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Tesla will make its fully autonomous mode accessible to more drivers

Tesla Model 3
(Image credit: Tesla)
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Tesla's Full Self-Driving (FSD) mode will be available to customers through a monthly subscription from 2021, according to CEO Elon Musk. 

In a tweet, the tech mogul revealed plans to introduce a subscription service "early next year" that will allow customers to access FSD on a month-to-month basis. Currently, drivers are having to fork out $10,000 (around £7,600) – a figure which increased by 25% in October – to add the driving mode to Autopilot, the Tesla advanced driving system. 

It's worth noting that the regulations for autonomous driving technology are still strict in many countries around the world – the FSD software can't legally be used in the UK, and only a few US states allow it, for example – so it's likely that next year's subscription rollout will only apply to customers in certain areas of the US.

According to the company, the FSD computer – while still requiring active driver supervision – is capable of delivering "intelligent performance and control to enable a new level of safety and autonomy."

In its current state, this means Tesla vehicles are able to maneuver around other vehicles and objects, as well as make turns and navigate highway ramps without the need for driver intervention. 

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An improving technology

Despite some early teething problems – a beta warning advised customers that the system "may do the wrong thing at the worst time" – Tesla's FSD mode is improving by the month thanks to regular software updates and crowd-sourced data.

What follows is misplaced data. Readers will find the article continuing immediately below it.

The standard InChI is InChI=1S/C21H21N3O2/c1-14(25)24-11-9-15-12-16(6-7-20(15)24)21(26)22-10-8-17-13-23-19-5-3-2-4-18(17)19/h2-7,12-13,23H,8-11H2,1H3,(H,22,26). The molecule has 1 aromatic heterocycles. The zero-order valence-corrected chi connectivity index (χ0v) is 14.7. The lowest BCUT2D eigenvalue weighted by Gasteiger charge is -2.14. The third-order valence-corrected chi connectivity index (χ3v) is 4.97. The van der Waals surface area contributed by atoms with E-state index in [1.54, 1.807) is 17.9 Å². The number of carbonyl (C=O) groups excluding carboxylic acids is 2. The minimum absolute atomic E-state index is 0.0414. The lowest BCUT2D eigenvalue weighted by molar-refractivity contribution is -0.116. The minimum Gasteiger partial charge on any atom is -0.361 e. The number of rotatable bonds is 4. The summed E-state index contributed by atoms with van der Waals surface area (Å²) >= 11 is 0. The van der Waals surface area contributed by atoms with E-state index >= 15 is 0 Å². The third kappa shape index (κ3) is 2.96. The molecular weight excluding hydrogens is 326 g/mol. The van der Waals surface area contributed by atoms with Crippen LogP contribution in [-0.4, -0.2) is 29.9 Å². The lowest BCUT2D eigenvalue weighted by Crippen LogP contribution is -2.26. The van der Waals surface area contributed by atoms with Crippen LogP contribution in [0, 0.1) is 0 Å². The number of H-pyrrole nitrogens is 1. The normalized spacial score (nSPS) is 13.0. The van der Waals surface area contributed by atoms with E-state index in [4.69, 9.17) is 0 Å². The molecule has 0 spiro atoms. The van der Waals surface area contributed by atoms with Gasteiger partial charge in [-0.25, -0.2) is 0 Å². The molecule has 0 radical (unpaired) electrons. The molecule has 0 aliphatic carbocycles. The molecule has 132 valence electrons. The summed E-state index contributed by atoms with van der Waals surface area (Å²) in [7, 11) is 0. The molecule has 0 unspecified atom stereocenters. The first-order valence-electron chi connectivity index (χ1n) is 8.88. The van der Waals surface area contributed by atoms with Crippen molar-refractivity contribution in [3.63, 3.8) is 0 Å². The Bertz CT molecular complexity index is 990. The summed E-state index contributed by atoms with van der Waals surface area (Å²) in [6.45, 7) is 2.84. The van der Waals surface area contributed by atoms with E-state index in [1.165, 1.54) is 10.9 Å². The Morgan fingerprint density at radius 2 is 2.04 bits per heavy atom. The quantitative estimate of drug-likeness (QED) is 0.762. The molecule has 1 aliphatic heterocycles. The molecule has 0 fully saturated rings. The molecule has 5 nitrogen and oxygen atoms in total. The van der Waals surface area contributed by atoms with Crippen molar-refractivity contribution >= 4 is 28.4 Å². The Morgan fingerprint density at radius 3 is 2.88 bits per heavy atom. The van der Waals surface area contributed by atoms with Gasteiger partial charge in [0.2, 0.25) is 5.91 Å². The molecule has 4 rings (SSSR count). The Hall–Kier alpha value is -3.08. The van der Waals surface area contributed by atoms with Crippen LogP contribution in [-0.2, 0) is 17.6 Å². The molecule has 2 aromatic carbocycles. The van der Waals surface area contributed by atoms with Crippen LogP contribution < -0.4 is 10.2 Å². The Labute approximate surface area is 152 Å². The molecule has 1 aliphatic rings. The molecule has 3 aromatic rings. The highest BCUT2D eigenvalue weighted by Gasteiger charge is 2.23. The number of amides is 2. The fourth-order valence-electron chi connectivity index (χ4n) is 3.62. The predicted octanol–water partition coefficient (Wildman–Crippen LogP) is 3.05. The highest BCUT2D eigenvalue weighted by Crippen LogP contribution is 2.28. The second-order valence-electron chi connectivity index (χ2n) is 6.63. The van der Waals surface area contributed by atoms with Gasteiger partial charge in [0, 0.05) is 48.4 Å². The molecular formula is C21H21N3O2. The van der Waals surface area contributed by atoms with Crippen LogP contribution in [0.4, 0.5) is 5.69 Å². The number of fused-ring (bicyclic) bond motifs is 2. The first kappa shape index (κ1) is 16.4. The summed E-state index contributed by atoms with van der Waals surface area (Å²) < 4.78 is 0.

Most recently, a prominent Tesla vlogger captured (opens in new tab) the moment his vehicle managed to autonomously navigate San Francisco's notoriously-twisty Lombard street. 

It's clear the technology is improving, and while it may not roll out on the streets of the world as quickly as Elon Musk hopes – Europe is still yet to be convinced of its safety – plans to introduce a subscription service suggest a commitment to making the software as accessible to as many customers as possible. 

Not that accessible means cheap, mind. 

Via Mashable (opens in new tab)

Axel Metz
Axel Metz

Axel is a London-based staff writer at TechRadar, reporting on everything from the latest Tesla models to newest movies as part of the site's daily news output. Having previously written for publications including Esquire and FourFourTwo, Axel is well-versed in the applications of technology beyond the desktop, and a degree in English Literature means he can occasionally be spotted slipping Hemingway quotes into stories about electric sports cars.